INTERNATIONALLY acclaimed Lokono Arawak artist, George Simon has explained that Arawak traditions are based on large settlements, with economies based on manioc cultivation and fishing, and circular villages with plazas, ranked social systems, and hereditary chiefs.During an exclusive interview with the Guyana Chronicle, Simon explained that recent research has begun to attend to the historical population and the special patterning of settlements and landscapes. He noted that particular work has focused on the Arawakan linguistic and cultural family and the cause and consequences of its dispersion over lowland South America.
Simon is the recipient of the Golden Arrow of Achievement for exceptional contribution to social and community work among the Amerindian peoples of Guyana and the Golden Arrow of Achievement for exceptional contribution to arts and culture in Guyana. He is also the winner of the 2006 Banks Brew Masters Painting Award, the Guyana National Award for Painting 2012; and the Anthony N Sagba Caribbean Award for Excellence in 2012.
The Arawaks (Lokono), who were pioneer horticulturists, settled at Hosororo Creek on the Aruka River around 3,500 years ago. They also occupied the Corentyne River around 2,000 years ago, and also left their unique type of rock engraving at Timehri.
He went on to explain that because of the rich supply of protein found along the coastal swamps, they moved hundreds of tons of earth with wooden shovels to build habitation mounds and raised fields for farming, while on the hilltops they planted manioc, which they baked into bread on ceramic griddles.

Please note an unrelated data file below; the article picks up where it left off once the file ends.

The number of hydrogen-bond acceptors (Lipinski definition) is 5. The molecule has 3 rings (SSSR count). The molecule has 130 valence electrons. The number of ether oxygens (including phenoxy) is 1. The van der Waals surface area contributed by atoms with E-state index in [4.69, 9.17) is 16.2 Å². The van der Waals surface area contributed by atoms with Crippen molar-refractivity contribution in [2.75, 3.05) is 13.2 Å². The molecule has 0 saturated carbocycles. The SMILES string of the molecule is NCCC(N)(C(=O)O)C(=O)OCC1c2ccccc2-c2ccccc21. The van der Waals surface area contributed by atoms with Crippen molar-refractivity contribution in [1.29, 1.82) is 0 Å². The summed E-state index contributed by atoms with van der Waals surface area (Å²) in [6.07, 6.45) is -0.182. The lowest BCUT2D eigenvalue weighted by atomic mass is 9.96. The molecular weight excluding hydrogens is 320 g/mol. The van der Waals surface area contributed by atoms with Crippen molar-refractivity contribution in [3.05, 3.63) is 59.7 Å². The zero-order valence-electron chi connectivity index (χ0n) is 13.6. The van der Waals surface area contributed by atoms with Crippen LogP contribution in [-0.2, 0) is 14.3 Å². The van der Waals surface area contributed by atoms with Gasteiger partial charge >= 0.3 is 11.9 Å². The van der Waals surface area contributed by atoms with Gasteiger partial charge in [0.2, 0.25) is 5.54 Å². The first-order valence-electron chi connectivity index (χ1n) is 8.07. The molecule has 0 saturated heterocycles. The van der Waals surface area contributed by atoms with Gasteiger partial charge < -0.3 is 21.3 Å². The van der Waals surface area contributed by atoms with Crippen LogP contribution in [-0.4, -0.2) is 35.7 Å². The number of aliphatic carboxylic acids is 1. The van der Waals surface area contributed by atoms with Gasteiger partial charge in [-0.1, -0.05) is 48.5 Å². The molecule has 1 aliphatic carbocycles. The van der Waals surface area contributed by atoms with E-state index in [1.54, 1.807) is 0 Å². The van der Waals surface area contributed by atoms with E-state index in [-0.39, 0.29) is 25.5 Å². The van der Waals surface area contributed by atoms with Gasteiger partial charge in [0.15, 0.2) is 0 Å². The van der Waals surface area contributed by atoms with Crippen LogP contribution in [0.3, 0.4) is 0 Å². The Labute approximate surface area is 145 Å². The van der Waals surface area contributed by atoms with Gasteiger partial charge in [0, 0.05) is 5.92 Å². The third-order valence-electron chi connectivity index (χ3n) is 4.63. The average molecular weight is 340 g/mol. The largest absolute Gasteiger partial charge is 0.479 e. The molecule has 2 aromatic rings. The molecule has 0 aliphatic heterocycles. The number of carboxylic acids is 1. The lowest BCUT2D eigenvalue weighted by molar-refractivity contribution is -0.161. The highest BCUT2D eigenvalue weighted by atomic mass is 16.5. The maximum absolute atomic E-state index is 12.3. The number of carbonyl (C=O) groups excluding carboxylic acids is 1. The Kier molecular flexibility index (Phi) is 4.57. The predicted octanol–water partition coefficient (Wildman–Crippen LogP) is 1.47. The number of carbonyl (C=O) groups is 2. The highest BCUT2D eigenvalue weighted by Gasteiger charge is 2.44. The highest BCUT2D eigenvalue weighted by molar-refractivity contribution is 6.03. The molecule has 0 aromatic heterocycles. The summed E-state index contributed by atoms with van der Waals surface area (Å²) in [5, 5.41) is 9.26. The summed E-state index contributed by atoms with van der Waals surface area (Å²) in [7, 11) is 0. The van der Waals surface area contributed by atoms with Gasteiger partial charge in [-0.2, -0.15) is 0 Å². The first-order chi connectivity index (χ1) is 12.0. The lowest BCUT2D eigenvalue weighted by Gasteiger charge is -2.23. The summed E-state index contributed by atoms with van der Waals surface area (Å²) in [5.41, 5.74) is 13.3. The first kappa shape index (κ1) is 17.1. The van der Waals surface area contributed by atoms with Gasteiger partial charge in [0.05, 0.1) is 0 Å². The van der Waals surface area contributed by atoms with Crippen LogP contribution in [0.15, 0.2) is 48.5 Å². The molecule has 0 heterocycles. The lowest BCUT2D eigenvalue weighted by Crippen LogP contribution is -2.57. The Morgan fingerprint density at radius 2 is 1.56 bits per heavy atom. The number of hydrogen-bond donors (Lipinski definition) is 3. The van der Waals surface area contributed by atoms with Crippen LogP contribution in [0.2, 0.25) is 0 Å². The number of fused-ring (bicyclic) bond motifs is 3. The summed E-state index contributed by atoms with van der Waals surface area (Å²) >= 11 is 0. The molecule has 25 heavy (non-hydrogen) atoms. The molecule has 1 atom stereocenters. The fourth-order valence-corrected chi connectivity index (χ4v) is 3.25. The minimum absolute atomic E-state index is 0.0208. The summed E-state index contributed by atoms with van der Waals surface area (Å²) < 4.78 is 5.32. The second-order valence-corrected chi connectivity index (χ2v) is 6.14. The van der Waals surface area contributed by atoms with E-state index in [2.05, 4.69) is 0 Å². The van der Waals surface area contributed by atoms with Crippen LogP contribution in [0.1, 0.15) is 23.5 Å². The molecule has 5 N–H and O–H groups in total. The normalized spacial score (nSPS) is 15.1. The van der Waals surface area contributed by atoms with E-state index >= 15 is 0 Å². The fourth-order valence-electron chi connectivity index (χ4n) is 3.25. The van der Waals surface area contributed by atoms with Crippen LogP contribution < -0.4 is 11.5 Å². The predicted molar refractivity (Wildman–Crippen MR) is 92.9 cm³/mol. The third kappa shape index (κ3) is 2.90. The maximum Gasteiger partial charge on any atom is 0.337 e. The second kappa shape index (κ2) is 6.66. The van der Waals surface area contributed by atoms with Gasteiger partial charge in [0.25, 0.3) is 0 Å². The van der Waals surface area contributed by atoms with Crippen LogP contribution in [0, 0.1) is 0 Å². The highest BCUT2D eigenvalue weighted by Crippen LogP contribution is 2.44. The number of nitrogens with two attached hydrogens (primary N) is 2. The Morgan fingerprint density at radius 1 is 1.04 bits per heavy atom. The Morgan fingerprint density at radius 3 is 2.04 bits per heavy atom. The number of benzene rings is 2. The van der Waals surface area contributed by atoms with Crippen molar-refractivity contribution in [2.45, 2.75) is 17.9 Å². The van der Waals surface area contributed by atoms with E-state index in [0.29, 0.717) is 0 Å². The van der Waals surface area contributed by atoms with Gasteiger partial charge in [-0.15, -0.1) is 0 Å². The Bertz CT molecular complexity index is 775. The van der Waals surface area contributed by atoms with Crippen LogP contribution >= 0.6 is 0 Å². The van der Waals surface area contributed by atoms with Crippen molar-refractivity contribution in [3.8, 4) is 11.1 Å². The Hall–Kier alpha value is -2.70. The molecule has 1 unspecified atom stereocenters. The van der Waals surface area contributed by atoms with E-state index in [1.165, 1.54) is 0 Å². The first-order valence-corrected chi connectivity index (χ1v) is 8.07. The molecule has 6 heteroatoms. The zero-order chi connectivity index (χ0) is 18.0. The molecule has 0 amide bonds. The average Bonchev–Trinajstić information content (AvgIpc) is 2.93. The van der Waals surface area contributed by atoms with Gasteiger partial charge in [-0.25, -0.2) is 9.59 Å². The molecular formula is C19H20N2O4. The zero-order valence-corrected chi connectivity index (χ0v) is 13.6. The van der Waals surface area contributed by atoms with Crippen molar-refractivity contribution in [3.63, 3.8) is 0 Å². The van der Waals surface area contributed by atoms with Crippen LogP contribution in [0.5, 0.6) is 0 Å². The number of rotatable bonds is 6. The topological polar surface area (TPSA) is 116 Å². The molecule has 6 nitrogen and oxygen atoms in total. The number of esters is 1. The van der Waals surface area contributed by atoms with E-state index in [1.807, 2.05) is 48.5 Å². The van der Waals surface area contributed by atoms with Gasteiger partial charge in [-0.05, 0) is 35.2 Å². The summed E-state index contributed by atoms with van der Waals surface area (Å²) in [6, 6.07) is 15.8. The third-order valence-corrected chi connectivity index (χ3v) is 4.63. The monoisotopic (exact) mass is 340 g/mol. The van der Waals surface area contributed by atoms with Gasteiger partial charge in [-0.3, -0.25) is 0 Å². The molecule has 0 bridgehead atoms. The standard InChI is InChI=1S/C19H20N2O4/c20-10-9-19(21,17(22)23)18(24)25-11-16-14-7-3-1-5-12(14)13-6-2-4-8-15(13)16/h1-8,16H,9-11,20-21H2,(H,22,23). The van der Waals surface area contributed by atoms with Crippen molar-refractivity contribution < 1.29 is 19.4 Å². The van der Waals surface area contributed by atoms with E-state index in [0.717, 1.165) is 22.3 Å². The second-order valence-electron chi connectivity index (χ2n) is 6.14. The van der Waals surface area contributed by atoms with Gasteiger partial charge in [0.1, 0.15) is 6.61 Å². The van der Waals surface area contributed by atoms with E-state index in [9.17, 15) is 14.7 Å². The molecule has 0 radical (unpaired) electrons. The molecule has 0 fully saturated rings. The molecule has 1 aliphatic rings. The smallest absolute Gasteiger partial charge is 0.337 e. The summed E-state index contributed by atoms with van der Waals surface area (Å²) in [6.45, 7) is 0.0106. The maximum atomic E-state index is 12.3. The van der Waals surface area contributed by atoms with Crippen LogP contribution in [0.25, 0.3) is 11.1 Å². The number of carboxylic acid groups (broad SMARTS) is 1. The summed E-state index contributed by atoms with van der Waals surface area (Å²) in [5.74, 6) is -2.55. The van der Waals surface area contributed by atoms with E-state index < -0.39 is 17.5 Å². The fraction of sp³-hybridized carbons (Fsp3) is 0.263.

The Arawaks hunted a lot during the rainy season when animals migrated from the lowlands in search of high ground. Among the game commonly hunted were deer, labba, tapir, peccary or wild hog, agouti, birds, turtles and parrots.
He noted that in contrast to neighbouring groups, as elsewhere in Amazonia, “Arawakans tend to exhibit large scale ceremonial gatherings, clan-based marriage, exchange systems, elaborate, far-flung trading activities and high degrees of formal social hierarchy.”
The Arawaks, through their interactions with the environment, have left their physical signatures, their footprints imbedded on the landscape by activities in which they engaged, he stated.
One of the key advances, Simon noted, has been a better appreciation of the connection between Awarakan language groups and particular archaeological features which, in both modern and past socio-cultural contexts, exhibit distinct material signatures in the landscape and associated artefact groupings.